Purkiss was born in Chemnitz, Germany and graduated from Leipzig University with a degree in Journalism and Photography. She worked for an advertising agency before moving to England in 1984. After four years at the London bureau of Associated Press, she became a freelance photographer. Her commissions include regular work for government agencies, museums and galleries and her photographs have been published in national and international newspapers such as The Guardian, The New York Times, Die Zeit and Nature. 
Purkiss’ photographs are held in a number of public collections, including the National Portrait Gallery, the Royal Academy library and the archive of the Royal Society London and the National Art library. Her work has been exhibited in England, Germany, Italy and Switzerland.

[Re]construct: A National Partners exhibition from the Arts Council Collection
1 April–25 June 2017

There has long been an intimate and complex relationship between sculpture and architecture, with many artists operating at and around this boundary. This exhibition explores ways in which artists have incorporated architecture into their work using a process of deconstruction and reconstruction in order to interrogate and manipulate its forms. Gaston Bachelard wrote: “A house constitutes a body of images that give mankind proofs or illusions of stability”. Several of the works question our ideas about the materiality and permanence of the built environment, with bricks made of wax, wall plugs crafted from onyx, reassembled ruined structures, and bodies painted to look like stone. Other objects insinuate themselves into the very fabric of the building, their presence subtly altering the architectural status quo.
Buildings are designed, inhabited and animated by people; they are the containers of our stories and memories, framing almost every aspect of our experience. Many of the represented works meld human and built histories, making manifest the often invisible presence of lives within. Commissioned in 1744, YSP’s Chapel is an exceptional space, which also embodies the extraordinary way in which buildings can independently engender very particular qualities such as peacefulness and spirituality. Here the works on display further intensify the already heightened relationship between the viewer and their immediate environment.
Kaleidoscope: Sequence and Colour in 1960s British Art
A new touring exhibition from the Arts Council Collection
Longside Gallery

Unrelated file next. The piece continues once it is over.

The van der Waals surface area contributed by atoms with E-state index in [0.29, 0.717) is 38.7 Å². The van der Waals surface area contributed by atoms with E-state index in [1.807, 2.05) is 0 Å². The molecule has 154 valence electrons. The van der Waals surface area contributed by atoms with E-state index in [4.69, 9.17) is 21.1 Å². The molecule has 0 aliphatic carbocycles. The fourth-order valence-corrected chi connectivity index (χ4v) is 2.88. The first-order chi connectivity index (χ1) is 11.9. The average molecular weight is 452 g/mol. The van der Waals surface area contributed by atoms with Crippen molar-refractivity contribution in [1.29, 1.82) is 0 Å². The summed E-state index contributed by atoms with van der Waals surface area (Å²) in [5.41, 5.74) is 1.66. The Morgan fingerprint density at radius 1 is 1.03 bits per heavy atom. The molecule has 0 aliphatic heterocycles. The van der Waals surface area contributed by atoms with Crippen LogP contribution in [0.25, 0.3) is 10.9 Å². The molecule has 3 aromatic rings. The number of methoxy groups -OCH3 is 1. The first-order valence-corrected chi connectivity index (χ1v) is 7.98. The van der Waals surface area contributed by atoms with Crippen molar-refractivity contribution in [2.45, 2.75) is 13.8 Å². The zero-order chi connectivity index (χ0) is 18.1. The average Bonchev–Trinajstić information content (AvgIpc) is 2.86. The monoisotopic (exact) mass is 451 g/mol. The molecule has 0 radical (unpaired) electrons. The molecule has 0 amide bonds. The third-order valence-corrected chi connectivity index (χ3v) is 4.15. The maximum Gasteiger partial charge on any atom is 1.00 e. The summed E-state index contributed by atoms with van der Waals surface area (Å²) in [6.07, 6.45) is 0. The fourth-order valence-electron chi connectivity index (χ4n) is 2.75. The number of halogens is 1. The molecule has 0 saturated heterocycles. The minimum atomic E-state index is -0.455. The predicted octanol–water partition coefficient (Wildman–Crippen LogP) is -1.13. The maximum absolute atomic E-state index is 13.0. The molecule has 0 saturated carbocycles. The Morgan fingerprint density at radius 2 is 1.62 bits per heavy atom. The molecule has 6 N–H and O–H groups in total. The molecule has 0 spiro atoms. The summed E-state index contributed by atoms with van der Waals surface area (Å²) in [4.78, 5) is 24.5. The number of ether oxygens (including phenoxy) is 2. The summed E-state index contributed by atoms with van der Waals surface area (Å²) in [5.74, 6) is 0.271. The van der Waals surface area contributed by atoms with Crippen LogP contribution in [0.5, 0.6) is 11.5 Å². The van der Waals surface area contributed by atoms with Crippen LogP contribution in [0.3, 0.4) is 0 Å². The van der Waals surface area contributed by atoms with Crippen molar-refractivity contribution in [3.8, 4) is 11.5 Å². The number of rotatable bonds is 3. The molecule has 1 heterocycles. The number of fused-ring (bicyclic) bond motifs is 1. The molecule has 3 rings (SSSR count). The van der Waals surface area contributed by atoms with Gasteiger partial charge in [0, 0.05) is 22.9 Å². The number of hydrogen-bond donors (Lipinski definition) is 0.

1 April–18 June 2017

British art of the 1960s is often noted for its bold, artificial colour, alluring surfaces and capricious shapes and forms, yet these exuberant qualities are often underpinned by a clearly apparent order, founded on repetition, sequence and symmetry. Bringing together exceptional examples of painting and sculpture from the Arts Council Collection, and augmented with major loans from important UK collections, Kaleidoscope examines the art of the 1960s through this fresh and surprising lens, one bringing into direct view the relationship between colour and form, rationality and irrationality, order and waywardness.
Kaleidoscope represents the work of over 20 artists including David Annesley, Robyn Denny, Tess Jaray, Phillip King, Kim Lim, Jeremy Moon, Mary Martin, Bridget Riley, Tim Scott, Richard Smith, William Tucker and William Turnbull. Curated with the writer and curator, Sam Cornish, the exhibition offers fresh insight into a period of British art which has attracted surprisingly little critical attention. Beyond its art historical significance, the idea of repetition and symmetry is immediately accessible to a wide audience. Together the works create a visually arresting display and a feast of colour and form in the gallery.
Treasures Revealed: From the National Arts Education Archive
NAEA Gallery
15 April–26 November 2017

In celebration of YSP’s 40th anniversary, we are inviting artists, supporters, volunteers and visitors to explore the National Arts Education Archive (NAEA) and choose 40 interesting and wonderful objects to be displayed throughout the year.
Artist, agitator and former parliamentary candidate Bob and Roberta Smith, whose 2015 exhibition at the Park campaigned for Art for All, is among those who will visit the archive to make a selection. Bob and Roberta Smith said: “The NAEA is one of the great repositories of material relating to the development of the arts in the post war era. It’s also a place of hope! To look through the material and understand the competing initiatives and investigations by artists and teachers in that period is to recharge one’s batteries.”